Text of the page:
This bill will probably remain open forever. For a time, Peter Sagan was considered difficult to defeat in those difficult one-day races, where his enormous abilities came into their own. When it came to the classics to wear down the opponents with high speed in the duels man against man and then leave them in the final with his sprinting skills. The Slovakian star won the Tour of Flanders, Paris-Roubaix, among others, and three world championship titles speak for themselves.

Only at Milan-Sanremo in March, also a monument of cycling, he simply did not want to and does not want to win. "In this race you can't control so many things, it can be decided in milliseconds. It's always all or nothing," says the aging star (Team Totalenergies), who will end his illustrious road career at the end of the year.

Abstruse length of almost 300 kilometers

Nine times Sagan reached the top ten, five times he was fourth, twice second. One of them was at the legendary 2013 edition, when snow almost brought the race to a standstill and the drivers were finally loaded onto buses and taken down to the Ligurian coast. At that time, Sagan was surprisingly defeated in the sprint by the German Gerald Ciolek. Three years later, John Degenkolb secured another German victory on the Via Roma in the centre of Sanremo, which was once also the domain of Erik Zabel (four wins).

In any case, the coup in the snow race of 2013 was a unique triumph for the Cologne Ciolek in a race that is also unique on the cycling calendar. If only because of the abstruse length of almost 300 kilometers. "La Primavera" is what the Italians call it. The journey starts into spring in the Piedmontese plain, where nature is still barren in winter.

On the route, which has been changed only slightly since 1905, spring-like blooming landscapes await behind the Turchino Pass. Some dismiss Milan-Sanremo as too long, too slow, too boring. In fact, six out of seven hours of racing not much happens, the breakaways do their job rather dutifully, knowing that they will never get through to the finish in the center of Sanremo.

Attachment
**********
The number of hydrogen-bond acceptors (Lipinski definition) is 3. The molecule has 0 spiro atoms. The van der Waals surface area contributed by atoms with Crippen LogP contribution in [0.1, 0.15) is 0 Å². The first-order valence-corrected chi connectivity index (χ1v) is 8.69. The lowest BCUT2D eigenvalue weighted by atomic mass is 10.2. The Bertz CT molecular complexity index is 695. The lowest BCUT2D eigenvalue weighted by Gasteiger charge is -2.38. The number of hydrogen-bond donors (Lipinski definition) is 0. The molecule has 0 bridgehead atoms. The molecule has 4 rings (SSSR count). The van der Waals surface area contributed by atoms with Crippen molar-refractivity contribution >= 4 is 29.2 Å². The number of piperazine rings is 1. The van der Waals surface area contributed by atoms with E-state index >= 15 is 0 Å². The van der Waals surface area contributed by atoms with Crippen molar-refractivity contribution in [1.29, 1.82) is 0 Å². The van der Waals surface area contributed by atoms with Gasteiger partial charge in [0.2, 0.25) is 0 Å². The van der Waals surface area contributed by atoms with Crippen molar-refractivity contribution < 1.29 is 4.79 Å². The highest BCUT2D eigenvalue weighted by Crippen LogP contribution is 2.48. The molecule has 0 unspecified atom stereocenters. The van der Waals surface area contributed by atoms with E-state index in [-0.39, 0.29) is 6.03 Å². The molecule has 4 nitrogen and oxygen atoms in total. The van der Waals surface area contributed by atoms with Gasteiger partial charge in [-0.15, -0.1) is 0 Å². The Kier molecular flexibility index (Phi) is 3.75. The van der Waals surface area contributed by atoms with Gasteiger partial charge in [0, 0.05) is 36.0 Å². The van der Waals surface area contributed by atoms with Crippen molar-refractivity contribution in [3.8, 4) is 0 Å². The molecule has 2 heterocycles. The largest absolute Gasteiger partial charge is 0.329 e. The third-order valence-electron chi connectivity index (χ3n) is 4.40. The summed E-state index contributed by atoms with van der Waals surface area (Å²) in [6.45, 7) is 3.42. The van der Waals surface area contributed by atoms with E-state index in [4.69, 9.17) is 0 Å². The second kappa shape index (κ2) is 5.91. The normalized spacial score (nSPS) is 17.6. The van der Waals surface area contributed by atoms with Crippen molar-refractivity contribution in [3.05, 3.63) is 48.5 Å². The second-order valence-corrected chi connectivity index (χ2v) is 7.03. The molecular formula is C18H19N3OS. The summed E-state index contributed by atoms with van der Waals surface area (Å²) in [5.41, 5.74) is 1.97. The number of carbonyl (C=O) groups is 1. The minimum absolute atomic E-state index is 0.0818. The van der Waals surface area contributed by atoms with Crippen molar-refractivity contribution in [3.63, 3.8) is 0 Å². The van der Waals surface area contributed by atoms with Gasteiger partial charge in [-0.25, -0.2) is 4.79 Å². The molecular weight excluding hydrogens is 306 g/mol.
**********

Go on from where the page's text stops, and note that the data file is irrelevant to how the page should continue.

But when the coast comes into view, the peloton traditionally heads for one of the most captivating finales of the racing year. The tempo increases just like the tension more and more. Before the pent-up hustle and bustle discharges on the two famous final climbs shortly before the finish, Cipressa and Poggio, which are actually more hills, but executioners on this race day.

The mere fact that the superstars Tadej Pogacar, Wout van Aert, Mathieu van der Poel and Julian Allaphilippe are all at the start (with ambitions for victory) promises a show starting at the latest at the foot of the 3.7-kilometre ascent to Poggio.

"Milan-Sanremo is more of a lottery. Everything is decided in the last five kilometres, so you don't really have time to correct mistakes or turn things around," says 33-year-old Sagan. Particularly appealing: Depending on the course of the race, climbers, classics specialists or sprinters can come to the decisive train on the last kilometres.

Last year, Pogacar, the outstanding man so far in the first weeks of the 2023 season, launched four attacks, but in the end his Slovenian compatriot Matej Mohoric won after a breakneck descent on the hairpin bends down from Poggio. Milan – Sanremo is considered the easiest of the five monuments, but the most difficult to win. Ask Peter Sagan.